You have closed out your financials for 2017 and you probably set new goals to optimize your ambulatory surgery center (ASC) financials in 2018. A few months later, when the quarter draws to a close, it is time to assess how well your ambulatory surgery center is doing with respect to the new and improved mission.
To check your progress, it’s important to review the entire operation from the patient experience to the claim being paid correctly, and everything in between to make sure that your organization is on the right track.
Starting with an operational audit can shed light on whether your ASC is moving toward achieving its goals or if there are problems impeding your progress. More specifically, to ensure your ASC is moving in the right direction, take time to:
Having an operational checklist ensures that your ASC is in a position to successfully deal with pending regulatory changes. For example, ASCs need to be ready to succeed under value-based care models, where providers will be paid based on the quality of care delivered, not merely the quantity of services delivered. More specifically, your organization should be ready to comply with the final 2018 ASC rule, which was released by the Centers for Medicare & Medicaid Services (CMS) in November of 2017.
CMS also has introduced “patients over paperwork initiative,” a process that evaluates and streamlines regulations with a goal to reduce unnecessary administrative burden, increase efficiencies, and improve the patient experience. Specifically for ASCs, CMS is finalizing the removal of three ASC quality reporting measures for the CY 2019.Removal of these measures would reduce maintenance costs and administrative burdens with a reduction of approximately 1,314 hours and a savings of $48,066 collectively for ASCs. Additionally, CMS is finalizing a removal of six hospital quality reporting measures. Removal of these measures would lead to a reduction of 457,490 hours and a savings of $16.7 million collectively for hospitals in the CY 2020.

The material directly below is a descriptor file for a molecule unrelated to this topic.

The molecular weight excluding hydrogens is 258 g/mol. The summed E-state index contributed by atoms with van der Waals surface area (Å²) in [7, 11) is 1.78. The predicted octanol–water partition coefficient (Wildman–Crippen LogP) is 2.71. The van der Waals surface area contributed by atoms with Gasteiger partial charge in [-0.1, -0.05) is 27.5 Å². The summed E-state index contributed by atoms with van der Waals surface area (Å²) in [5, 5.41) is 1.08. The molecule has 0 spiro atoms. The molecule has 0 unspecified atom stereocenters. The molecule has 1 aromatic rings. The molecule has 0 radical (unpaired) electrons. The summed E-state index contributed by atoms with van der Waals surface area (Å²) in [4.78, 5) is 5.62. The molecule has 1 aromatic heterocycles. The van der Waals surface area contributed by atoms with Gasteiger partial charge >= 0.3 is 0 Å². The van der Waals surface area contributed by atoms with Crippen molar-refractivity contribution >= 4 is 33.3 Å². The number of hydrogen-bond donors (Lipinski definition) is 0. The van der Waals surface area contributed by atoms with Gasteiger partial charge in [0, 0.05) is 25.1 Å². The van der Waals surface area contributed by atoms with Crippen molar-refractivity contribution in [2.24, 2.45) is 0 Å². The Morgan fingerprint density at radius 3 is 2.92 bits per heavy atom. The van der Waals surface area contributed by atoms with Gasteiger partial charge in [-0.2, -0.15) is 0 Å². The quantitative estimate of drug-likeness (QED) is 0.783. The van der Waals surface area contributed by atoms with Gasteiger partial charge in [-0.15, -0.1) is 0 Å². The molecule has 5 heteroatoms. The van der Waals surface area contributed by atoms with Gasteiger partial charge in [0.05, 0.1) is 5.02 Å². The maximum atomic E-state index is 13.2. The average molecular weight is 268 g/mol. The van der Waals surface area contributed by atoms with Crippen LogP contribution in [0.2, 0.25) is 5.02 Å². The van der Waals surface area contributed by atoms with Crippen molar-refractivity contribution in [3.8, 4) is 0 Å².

The focus is clear. It should be all about the patient and, therefore, ASCs need to pay close attention to their revenue cycle operations. Hours managing the revenue cycle should be aligned with achieving compliance with these federal programs, which are designed to improve patient outcomes and satisfaction. In addition, hours should also be spent ensuring that your organization is paid correctly for services performed.
ASCs should also be on the lookout for any changes with procedures being added to the ASC covered procedure list. For CY 2018, CMS made the determination that total knee arthroplasty, partial hip arthroplasty, and total hip arthroplasty would not be added to the covered procedure list. CMS announced that it was going to allow for further discussion and additional feedback before determining if these procedures would be added to the ASC list in the future. These changes could have a significant financial impact for surgery centers across the country.
While it’s important to look at overall operations, ASCs need to pay particularly close attention to revenue cycle issues. To get started, leaders should make sure that someone is accountable for the following areas:
#1: Contracts. Are your contracts easily accessible and organized with the most up to date changes and or amendments on file? Does your revenue cycle team understand the reimbursement for your managed care contracts for procedures performed in your ASC? Take into account the changes that payers are requiring as new payment models unfold and don’t pass over the fine print. For example, it’s especially important to ensure that bundled payments cover the cost of implants. ASCs often unknowingly enter into contracts that do not pay them for implants and, therefore, lose money.
#2: Chargemaster. What is your chargemaster set at and why?Are there any procedures where you are charging less than allowed amount under your managed care contract? When was the last time your chargemaster has been reviewed and/or changed?
#3: Patient registration accuracy. What is your demographic error rate for your ASC? Obtaining the patient’s correct insurance information and loading it accurately in your practice management system is vital to getting your claims out the door in the most efficient way. Is your ASC currently capturing all patient eligibility and applicable authorizations for each case? Are your patients aware of their out of pocket expense as it relates to services performed?
#4: Payer guideline changes. Payers typically update their guidelines at the beginning of the second quarter. Changes can include anything from services once covered to those same services no longer being covered, authorization requirements, use of modifiers, procedure frequency, medical necessity, narrow network additions, etc.